In an effort to provide a bit of low-cost guidance for those with a short attention span, I present the Robert Hunt 30-minute Illustration School:
Illustration is a subset of the art world. While anyone can say they are an artist, not everyone can say they are an illustrator. You cannot really be an amateur illustrator-it is on some level a vocation, and so requires a degree of success to keep going.The financial dimension of this path is inseparable from the creative side. Everything that involves money is driven by economic principles. There is not an exception for art. The most important concept here is “supply and demand”. The more unique your vision is, the more valuable it will be to someone who needs it. While this may seem crass on the surface, it is actually good news.
Strive to adapt your personal vision to something that could be commercially or socially useful-or find a commercial application for your vision as it is. Keep your eyes open for potential outlets for your work. Study everything you think you could do, and see how you could do it better. You need to be able provide an alternative to what is already being used.
Think about what you want in life: define your goals. Goals can change, but you should have some. Goals are not necessarily on a timetable. This is not a race.
Do not be a victim or martyr-it’s a waste of time. Being creative is not enough. You need a base of technical knowledge about the area you want to work in – print reproduction, animation, previz, etc. You also need some business skills to be self employed. We artists are often loathe to think of ourselves as businesspeople, but are often happy to see ourselves as victims. Being a victim is a waste of time. Be objective about everything. Never be defensive. It never helps.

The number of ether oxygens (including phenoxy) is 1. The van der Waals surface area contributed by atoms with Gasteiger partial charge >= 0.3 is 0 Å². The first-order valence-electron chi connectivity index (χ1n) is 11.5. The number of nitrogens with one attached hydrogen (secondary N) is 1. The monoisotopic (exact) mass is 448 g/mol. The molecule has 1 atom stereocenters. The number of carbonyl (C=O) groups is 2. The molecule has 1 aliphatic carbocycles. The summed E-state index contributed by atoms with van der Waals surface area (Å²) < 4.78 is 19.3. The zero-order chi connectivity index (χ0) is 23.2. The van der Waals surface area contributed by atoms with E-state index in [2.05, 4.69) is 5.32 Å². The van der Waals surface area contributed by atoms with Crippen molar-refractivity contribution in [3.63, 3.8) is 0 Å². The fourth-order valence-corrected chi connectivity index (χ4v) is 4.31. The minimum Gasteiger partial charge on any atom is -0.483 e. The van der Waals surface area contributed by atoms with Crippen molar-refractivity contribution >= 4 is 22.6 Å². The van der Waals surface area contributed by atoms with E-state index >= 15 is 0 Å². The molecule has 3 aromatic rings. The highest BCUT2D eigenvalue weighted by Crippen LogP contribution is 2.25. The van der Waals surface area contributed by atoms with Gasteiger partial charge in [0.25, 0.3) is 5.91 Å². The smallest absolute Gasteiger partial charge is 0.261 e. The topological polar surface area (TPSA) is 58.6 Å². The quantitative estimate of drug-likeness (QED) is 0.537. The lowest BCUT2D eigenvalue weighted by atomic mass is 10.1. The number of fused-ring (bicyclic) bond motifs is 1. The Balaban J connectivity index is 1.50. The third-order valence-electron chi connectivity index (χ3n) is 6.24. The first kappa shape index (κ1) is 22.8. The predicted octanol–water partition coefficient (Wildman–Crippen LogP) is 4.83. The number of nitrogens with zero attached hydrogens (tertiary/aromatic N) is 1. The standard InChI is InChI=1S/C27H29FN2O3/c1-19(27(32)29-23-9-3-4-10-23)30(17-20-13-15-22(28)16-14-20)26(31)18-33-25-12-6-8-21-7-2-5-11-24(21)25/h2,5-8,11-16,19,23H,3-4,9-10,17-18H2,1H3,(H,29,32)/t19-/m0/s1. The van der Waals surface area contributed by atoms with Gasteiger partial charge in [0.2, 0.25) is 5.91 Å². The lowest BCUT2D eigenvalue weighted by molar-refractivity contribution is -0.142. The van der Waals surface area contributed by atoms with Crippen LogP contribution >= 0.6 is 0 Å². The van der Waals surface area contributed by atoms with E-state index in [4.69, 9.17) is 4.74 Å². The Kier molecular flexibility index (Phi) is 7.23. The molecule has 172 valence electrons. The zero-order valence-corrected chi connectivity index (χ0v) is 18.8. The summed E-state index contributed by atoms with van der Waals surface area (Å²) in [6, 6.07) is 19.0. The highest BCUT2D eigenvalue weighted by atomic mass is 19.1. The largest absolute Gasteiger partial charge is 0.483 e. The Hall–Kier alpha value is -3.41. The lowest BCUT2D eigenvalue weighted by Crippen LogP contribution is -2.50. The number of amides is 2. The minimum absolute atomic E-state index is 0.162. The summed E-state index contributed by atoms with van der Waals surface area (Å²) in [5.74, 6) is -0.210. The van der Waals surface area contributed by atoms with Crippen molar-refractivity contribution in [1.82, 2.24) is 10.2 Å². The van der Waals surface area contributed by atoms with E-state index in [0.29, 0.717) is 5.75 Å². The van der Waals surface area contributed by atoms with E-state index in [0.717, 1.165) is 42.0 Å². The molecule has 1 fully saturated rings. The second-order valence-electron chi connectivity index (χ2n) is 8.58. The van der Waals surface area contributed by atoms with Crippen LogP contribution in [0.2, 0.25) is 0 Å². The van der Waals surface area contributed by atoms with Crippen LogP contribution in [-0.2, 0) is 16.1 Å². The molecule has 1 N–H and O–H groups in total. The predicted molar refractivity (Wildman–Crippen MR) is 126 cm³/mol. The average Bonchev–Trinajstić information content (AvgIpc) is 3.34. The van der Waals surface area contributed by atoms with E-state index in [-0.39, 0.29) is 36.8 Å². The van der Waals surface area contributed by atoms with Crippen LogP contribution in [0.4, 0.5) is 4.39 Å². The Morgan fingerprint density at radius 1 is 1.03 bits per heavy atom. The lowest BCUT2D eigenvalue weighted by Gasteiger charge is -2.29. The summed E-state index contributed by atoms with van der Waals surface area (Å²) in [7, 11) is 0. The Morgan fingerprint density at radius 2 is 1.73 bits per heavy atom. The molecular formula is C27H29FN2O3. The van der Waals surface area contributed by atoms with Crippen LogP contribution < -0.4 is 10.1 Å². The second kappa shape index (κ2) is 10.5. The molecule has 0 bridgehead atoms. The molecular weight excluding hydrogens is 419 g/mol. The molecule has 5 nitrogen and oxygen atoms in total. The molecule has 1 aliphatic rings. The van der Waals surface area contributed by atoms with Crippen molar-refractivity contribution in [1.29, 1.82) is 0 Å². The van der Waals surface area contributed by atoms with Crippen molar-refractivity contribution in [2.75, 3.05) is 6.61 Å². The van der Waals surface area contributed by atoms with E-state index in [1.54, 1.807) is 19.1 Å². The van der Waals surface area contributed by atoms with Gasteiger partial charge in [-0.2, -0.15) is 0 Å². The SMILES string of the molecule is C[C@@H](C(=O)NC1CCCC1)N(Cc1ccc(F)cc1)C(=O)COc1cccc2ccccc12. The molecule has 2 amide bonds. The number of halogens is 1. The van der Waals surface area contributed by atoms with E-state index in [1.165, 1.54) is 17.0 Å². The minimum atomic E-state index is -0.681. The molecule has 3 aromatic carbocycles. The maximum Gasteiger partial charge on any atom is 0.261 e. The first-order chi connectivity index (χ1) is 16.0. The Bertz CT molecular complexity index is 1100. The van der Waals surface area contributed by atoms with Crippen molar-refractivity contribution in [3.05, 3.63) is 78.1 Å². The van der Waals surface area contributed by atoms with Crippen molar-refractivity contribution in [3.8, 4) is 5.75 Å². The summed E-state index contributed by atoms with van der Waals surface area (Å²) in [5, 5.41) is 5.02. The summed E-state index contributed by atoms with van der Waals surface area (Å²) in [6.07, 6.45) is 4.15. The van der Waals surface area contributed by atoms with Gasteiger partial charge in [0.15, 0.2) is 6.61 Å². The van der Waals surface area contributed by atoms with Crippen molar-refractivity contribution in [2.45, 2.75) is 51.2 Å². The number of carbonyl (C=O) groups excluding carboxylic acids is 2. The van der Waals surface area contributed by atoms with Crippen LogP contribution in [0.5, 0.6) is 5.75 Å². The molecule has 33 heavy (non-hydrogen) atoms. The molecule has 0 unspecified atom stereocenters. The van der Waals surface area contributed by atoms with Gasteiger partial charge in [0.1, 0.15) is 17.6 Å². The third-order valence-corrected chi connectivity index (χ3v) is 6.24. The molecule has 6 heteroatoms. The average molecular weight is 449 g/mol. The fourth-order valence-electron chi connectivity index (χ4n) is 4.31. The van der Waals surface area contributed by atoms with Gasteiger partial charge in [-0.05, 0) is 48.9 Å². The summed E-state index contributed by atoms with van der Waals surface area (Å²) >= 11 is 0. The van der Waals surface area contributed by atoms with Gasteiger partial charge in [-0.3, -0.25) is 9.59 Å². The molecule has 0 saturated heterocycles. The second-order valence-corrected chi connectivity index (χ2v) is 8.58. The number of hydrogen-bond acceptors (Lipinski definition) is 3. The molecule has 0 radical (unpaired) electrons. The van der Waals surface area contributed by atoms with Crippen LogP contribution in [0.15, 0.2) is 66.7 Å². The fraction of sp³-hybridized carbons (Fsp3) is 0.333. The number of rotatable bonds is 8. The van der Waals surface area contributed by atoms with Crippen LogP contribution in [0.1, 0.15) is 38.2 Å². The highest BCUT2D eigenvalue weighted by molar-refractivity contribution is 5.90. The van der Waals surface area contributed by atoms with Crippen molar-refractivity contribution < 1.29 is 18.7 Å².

Get a grip on the value of your time.
There is no finish line in sight. You will need to continuously develop your work. You should work for yourself, even when you don’t have an assignment.
Self promotion is vastly overemphasized. What is being promoted is what counts.
To quote Brian Eno: “People in the arts often want to aim for the biggest, most obvious target, and hit it smack in the bull’s eye.
Of course with everybody else aiming there as well that makes it very hard and expensive to hit.
I prefer to shoot the arrow, then paint the target around it. You make the niches in which you finally reside.”
Adapt your vision to something that could be commercially useful. Learn to accept that making something “commercially useful” has a broad definition and includes things that are good. Take on projects that allow you to do good things.
Whenever possible, maximize all variables in your favor. Look up the term “aggregation of marginal gains” and consider applying this principle to your art practice.
Technique is a gateway, neither a barrier or an end to its self.
Be reliable, and be responsible. Follow thru to the end on everything you start. Be honest.
Make decisions based on creative opportunity as opposed to monetary value. Money will follow if you make the right decisions early on.
Listen to your teachers, mentors, and friends, but take everything with a grain of salt -including this.